Councillor Michael Schofield met this morning (27 May 2022) with two of the stakeholders for the Otley Road cycleway scheme.
Judy D’Arcy Thompson, chair of the Stray Defence Association committee and Chris Dicken from the Harlow and Pannal Ash Residents Association (HAPARA) discussed the history of the scheme, the recent NYCC stakeholder event, and their views towards it.
The Cycle Scheme is in three phases:
- Otley Road, from the Harlow Moor Junction (reservoir) to Cold Bath Road/ Arthur’s Avenue.
- The work is widened pathways, shared for walkers and cyclist.
- Junctions have been changed, with the stop line set back, when joining Otley Road.
- Additional crossing lights have been installed on some junctions to allow cycles to travel up the hill.
Junction approach and available visibility of cyclists and cars on Otley Road
- NYCC are currently running an experimental closure of Beech Grove, but have outlined plans to take the cycleway down Beech Grove, a new junction to link with Victoria Avenue, and the Gateway Project changes by the railway station.
- This is the section of the Harlow Moor Junction (reservoir), heading out of town to Harlow Carr.
- NYCC have said that they believe there is insufficient space on left side of the road (when heading away from town), meaning that there will likely be a shared cycleway on the right-hand side of the road.
- The budget is believed to be coming from Section 106 planning conditions applied to developers building near to Otley Road.
Judy d’Arcy Thompson said:
We first got involved with this scheme back in 2017. What many people don’t realise is that the verges (Stray Slips) of many of the approach roads to the Stray are also Stray land, and therefore protected by the Parliamentary Stray Act.
The trees and other vegetation on the Stray Slips are also protected by this Act, protection above Tree Preservation Order (TPO)
On the Otley Road, there were 117 trees, with 12 being felled so far for this work.
There seems to be limited understanding by the County Council about the protection given to the Stray under the Parliamentary Stray Act and where in fact the Stray is in the town, apart from the large green area!
The Highways team pushing this work has said that there needs to be a modal shift from the public, but although some may use cycles, it’s not practical for many. That could be a person that needs a vehicle to carry equipment for work, or someone who would find using a bicycle unsuitable as they need to arrive at their place of work smartly dressed.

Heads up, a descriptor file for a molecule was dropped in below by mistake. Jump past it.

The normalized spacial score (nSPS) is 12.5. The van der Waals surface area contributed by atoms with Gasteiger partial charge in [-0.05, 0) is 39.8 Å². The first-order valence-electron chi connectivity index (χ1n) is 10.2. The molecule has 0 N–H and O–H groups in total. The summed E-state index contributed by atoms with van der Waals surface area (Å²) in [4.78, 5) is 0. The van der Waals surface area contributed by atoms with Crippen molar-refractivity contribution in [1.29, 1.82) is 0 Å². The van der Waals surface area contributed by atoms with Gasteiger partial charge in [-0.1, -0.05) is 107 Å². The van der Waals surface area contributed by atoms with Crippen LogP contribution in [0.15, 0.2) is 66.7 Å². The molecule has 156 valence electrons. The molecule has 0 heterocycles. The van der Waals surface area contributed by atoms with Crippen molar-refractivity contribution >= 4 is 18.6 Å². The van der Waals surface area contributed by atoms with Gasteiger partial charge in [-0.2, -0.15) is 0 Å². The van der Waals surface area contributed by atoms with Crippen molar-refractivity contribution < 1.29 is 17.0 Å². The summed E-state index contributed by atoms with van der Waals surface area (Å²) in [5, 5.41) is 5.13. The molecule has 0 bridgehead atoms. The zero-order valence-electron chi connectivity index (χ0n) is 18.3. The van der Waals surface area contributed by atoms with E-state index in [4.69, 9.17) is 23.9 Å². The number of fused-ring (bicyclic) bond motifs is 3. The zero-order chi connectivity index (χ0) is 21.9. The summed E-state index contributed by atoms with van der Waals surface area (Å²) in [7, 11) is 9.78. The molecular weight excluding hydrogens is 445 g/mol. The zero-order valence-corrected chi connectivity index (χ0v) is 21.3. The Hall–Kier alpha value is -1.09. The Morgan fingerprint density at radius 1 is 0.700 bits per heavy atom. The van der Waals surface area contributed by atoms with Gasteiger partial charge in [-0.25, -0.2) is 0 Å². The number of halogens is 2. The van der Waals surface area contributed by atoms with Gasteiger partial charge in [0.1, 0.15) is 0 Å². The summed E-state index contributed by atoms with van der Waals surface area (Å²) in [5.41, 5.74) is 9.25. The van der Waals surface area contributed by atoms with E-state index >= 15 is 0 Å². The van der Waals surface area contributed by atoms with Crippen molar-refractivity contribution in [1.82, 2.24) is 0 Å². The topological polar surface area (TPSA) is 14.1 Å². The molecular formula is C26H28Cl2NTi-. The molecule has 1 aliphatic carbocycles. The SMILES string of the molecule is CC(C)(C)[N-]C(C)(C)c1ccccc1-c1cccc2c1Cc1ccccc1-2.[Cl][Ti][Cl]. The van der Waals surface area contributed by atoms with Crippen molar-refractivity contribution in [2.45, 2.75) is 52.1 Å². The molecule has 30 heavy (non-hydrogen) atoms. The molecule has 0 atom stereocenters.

I think that while cycling could be a part of the Active Travel plans, much more consideration should be given to those who walk and small electric ‘Hopper’ buses for use by schools, neither of which seem to be given much thought in the overall strategies.
Chris Dicken said:
All three of us were very clear that we are not against cycleways, but there needs to be a balanced approach. The cycle groups are proposing cycleways on many routes, and I don’t believe that is feasible.
I live on Otley Road, and see many more people walking that route than cycling. Few of those cycling are using the new cycle route.
In many ways it is safer to be on main road, rather than the cycleway. The junctions are confusing, and I am not sure most drivers know what to do.
If the aim was provide cycle routes from the town centre to the Otley Road business park, or the new houses, there were potentially better routes. There are routes near the Pinewoods that would drop people into the town, or another route that currently goes from the Ashville area towards the Leeds Road.
Judy d’Arcy Thompson said:
A further factor, that isn’t being sufficiently considered, is the environmental damage being caused by these works. Statistically, we are likely to see more periods of extreme rainfall.
When trees are removed, we lose their rainfall buffer, not to mention that a mature tree can take up 450 litres of water each day. Further loss of grass verges, plants and possibly yet more trees would make both Otley Road and West Park Stray vulnerable to flooding, as rainwater would have nowhere else to go but downhill.
A decision on the Phase 2 work is likely to be made in June 2022, but the Phase 3 is more problematic due to space and a potential greater impact on the verges.
Chris Dicken said:
Phase 3 was discussed at the NYCC meeting this week. The problem is that there is not room for a cycleway on one side of road, meaning the cycle traffic both into and out of town will share one side.
If that is a shared path, it would likely be around 3-metres wide, but if the opposing traffic needs to be segregated, it could be as wide as 5-metres, meaning a lot of damage to the verges.
Michael Schofield said:
It was great to meet and talk to Judy and Chris.
The issue seems to be one of balance. I have seen that County Council have said that this is the scheme that people wanted in their thousands, but I think any project needs to be looked at in isolation and the bigger picture needs to be clearer.
But people will also say they want better buses, walking and easier car journeys. The congestion survey, for most people, was just a question of if you wanted a relief road through Bilton Gorge.
For younger cyclists, or families, there is definitely some benefit from the first phase, but for more serious or commuter cyclist it can be seen they are not using the cycleway.
In terms of modal shift, we can’t expect people to move away from using their cars if there isn’t a viable alternative. There needs to be an equal amount of focus being put to walking and the local bus service.